Bill Watch is a service of the Knoxville Bar Association Legislative Committee. During each week of the legislative session, the KBA will distribute an updated report, through the support of Stephanie D. Coleman of Owings, Wilson & Coleman. The report will indicate progress and recent actions taken on the bills of interest to KBA members.
You can also get information about the General Assembly, including the text of bills and floor and committee calendars, by accessing the legislative web site at www.capitol.tn.gov.
Organizational Week (January 12 – 15)
TennCare/Medicaid Block Grant Waiver - In 2019, the General Assembly passed legislation calling for TennCare to negotiate with the federal Centers for Medicare and Medicaid Services (CMS) for a TennCare block grant waiver amendment giving the state more flexibility. Over the past year, the state has been in negotiations with CMS on the agreement which was finalized by federal authorities earlier this month. This week’s approval of Senate Joint Resolution 25 authorizes immediate implementation of the ten-year agreement. The current five-year TennCare waiver agreement is set to expire June 30. The waiver agreement creates an opportunity for Tennessee’s success to be rewarded by achieving additional federal funding through shared savings. Priorities for program innovation include maternal health coverage enhancements, serving additional needy populations, clearing the wait list for individuals with intellectual and developmental disabilities, and addressing statespecific health crises. The shared savings provided under the waiver agreement will be accessed if the TennCare program maintains or improves quality of care utilizing metrics selected from CMS. If the state is unsuccessful in maintaining performance set by the metrics, its ability to access shared savings earnings will be reduced or eliminated. Under the plan, there will be no reductions in people served or benefits provided to enrollees. There will also be no reduction in provider rates or quality or access to care.
Special Session (January 18-22)
Tennessee Learning Loss Remediation and Student Acceleration Act — Senate Bill 7002 helps students by providing after-school learning mini-camps, learning loss bridge camps, and summer learning camps beginning this summer. It also creates the Tennessee Accelerated Literacy and Learning Corps to provide tutoring throughout the school year. The summer learning camps will offer a full day of instruction with a focus on English Language Arts and mathematics. Transportation and meals will be provided. The after school mini-camps, which will focus on STREAM (Science, Technology, Reading, Engineering, Arts and Mathematics), will also be available to students. Both of these programs are targeted for students in grades K-4 and will only be provided for summer 2021 and summer 2022.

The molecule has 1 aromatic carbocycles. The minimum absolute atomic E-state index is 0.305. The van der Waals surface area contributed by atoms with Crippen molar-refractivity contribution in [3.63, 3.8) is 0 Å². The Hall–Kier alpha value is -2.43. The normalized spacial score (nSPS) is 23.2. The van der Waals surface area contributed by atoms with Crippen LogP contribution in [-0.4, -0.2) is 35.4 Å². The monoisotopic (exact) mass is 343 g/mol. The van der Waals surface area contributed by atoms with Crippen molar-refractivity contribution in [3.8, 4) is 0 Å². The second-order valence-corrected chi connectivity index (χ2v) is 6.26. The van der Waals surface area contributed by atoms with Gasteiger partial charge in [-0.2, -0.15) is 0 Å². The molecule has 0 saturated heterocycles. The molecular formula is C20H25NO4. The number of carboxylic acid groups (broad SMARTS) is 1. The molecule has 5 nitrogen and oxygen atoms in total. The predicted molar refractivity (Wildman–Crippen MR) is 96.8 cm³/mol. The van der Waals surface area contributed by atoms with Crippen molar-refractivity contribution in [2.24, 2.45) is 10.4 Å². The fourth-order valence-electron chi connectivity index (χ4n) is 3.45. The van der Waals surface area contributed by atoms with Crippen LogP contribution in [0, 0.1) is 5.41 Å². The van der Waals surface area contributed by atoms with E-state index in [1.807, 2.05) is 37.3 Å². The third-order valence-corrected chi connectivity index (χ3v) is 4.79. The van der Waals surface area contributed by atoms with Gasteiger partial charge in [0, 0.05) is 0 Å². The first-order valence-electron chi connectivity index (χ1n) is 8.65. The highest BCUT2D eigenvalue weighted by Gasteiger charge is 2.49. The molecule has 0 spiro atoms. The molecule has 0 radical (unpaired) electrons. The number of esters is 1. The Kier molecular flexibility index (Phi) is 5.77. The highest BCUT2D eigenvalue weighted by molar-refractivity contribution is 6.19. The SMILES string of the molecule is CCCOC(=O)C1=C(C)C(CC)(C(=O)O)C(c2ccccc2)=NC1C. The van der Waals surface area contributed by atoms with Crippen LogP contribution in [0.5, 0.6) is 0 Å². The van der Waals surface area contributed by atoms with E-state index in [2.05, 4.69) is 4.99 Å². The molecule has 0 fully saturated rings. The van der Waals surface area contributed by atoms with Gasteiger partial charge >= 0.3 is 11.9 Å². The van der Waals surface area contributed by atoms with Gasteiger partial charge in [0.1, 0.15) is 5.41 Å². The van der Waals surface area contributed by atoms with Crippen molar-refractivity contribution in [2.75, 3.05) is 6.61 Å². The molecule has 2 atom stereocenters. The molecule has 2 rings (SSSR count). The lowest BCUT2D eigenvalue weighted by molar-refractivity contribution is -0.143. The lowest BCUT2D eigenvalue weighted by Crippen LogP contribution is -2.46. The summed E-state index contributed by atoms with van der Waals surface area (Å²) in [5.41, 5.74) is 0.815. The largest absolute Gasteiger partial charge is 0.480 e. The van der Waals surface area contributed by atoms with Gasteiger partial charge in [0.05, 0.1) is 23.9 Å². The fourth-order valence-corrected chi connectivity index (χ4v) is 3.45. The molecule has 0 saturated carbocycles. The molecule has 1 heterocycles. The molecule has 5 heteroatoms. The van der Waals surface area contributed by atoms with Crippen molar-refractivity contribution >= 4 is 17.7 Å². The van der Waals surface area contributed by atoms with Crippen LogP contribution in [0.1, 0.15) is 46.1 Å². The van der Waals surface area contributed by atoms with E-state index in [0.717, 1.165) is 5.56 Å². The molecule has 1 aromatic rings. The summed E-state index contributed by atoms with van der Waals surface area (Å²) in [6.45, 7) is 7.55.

The summer bridge camp is a four-week program which will begin in 2021 and every summer following for non-proficient and other priority students. The state will fully fund the learning loss remediation and student acceleration programs for all priority students who enroll and offer additional seats to other students based on availability or additional local funding. Teachers will receive at least $1,000 a week for staffing the learning loss bridge or summer learning camps, with stipends differentiated based on a variety of performance factors.
Tennessee Literacy Success Act – A second bill approved specifically targets literacy skills to get students on track in the early grades so they can become proficient readers by 3rd grade. Senate Bill 7003 calls for LEAs and public charter schools to use foundational literacy skills instruction with a phonics-based approach for early reading instruction. This is a method backed by research as the most effective way to teach reading to students in the early grades. School districts will develop a Foundational Literacy Skills Plan to articulate their strategy to improve literacy outcomes for their students in a transparent manner so parents are informed and can be engaged. The legislation also establishes a reading screener to identify when a student needs help before third grade, so they won’t fall behind. This includes help with dyslexia screening and other testing requirements. In addition, the bill calls for literacy training for teachers to improve the next generation of K-3 reading teachers. It requires educator preparation programs provide training on foundational literacy skills, as well as requiring K-3 teaching candidates to pass a reading instruction assessment.
Educational Hold Harmless - Senate Bill 7001 only allows for assessments to be used in evaluations if it results in a higher final score for the educator. While the legislation establishes the hold harmless provisions, the state will still require Tennessee Comprehensive Assessment Program (TCAP) testing for them to take effect. This ensures that while stakeholders are held harmless, parents and educators are still able to access assessment data to provide an accurate picture of where students are and what supports are needed to regain any learning that has been lost.
Teacher Salary Funding - Key legislation providing funds to Local Boards of Education to increase teacher pay was approved before adjournment of the 2021 special session on education. Senate Bill 7009 commits over $42.8 million to increase the salary component of the Basic Education Program (BEP) by 2%. These funds would provide an immediate pay increase for teachers and would be retroactive to January 1st. Appropriation of the funds address the need throughout the state to increase teachers’ salaries without putting a burden on LEA budgets by not requiring a local match to the dollars allocated.